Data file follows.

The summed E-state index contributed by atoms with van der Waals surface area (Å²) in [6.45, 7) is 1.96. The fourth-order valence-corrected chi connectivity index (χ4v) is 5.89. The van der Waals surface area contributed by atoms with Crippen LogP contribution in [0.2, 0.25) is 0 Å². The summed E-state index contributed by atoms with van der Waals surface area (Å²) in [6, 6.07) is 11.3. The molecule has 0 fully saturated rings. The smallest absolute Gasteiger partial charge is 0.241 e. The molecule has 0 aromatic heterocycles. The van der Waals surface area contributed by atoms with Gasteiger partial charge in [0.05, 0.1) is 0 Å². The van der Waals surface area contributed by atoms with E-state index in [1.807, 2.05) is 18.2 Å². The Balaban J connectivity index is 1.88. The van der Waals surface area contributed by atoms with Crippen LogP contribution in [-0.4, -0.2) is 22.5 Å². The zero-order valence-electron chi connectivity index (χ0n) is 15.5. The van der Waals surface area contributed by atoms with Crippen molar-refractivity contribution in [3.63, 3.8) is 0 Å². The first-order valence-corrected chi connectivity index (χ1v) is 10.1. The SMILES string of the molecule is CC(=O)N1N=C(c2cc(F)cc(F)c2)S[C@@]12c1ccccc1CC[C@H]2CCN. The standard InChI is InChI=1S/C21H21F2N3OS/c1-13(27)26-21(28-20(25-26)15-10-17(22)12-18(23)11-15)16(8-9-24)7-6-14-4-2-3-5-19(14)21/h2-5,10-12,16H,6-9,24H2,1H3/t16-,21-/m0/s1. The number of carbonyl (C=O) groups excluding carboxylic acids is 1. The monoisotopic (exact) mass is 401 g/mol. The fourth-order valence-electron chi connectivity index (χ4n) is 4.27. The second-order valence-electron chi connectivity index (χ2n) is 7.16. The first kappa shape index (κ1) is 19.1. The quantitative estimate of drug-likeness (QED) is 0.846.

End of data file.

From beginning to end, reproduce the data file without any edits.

The summed E-state index contributed by atoms with van der Waals surface area (Å²) in [6.45, 7) is 1.96. The fourth-order valence-corrected chi connectivity index (χ4v) is 5.89. The van der Waals surface area contributed by atoms with Crippen LogP contribution in [0.2, 0.25) is 0 Å². The summed E-state index contributed by atoms with van der Waals surface area (Å²) in [6, 6.07) is 11.3. The molecule has 0 fully saturated rings. The smallest absolute Gasteiger partial charge is 0.241 e. The molecule has 0 aromatic heterocycles. The van der Waals surface area contributed by atoms with Gasteiger partial charge in [0.05, 0.1) is 0 Å². The van der Waals surface area contributed by atoms with E-state index in [1.807, 2.05) is 18.2 Å². The Balaban J connectivity index is 1.88. The van der Waals surface area contributed by atoms with Crippen LogP contribution in [-0.4, -0.2) is 22.5 Å². The zero-order valence-electron chi connectivity index (χ0n) is 15.5. The van der Waals surface area contributed by atoms with Crippen molar-refractivity contribution in [3.63, 3.8) is 0 Å². The first-order valence-corrected chi connectivity index (χ1v) is 10.1. The SMILES string of the molecule is CC(=O)N1N=C(c2cc(F)cc(F)c2)S[C@@]12c1ccccc1CC[C@H]2CCN. The standard InChI is InChI=1S/C21H21F2N3OS/c1-13(27)26-21(28-20(25-26)15-10-17(22)12-18(23)11-15)16(8-9-24)7-6-14-4-2-3-5-19(14)21/h2-5,10-12,16H,6-9,24H2,1H3/t16-,21-/m0/s1. The number of carbonyl (C=O) groups excluding carboxylic acids is 1. The monoisotopic (exact) mass is 401 g/mol. The fourth-order valence-electron chi connectivity index (χ4n) is 4.27. The second-order valence-electron chi connectivity index (χ2n) is 7.16. The first kappa shape index (κ1) is 19.1. The quantitative estimate of drug-likeness (QED) is 0.846.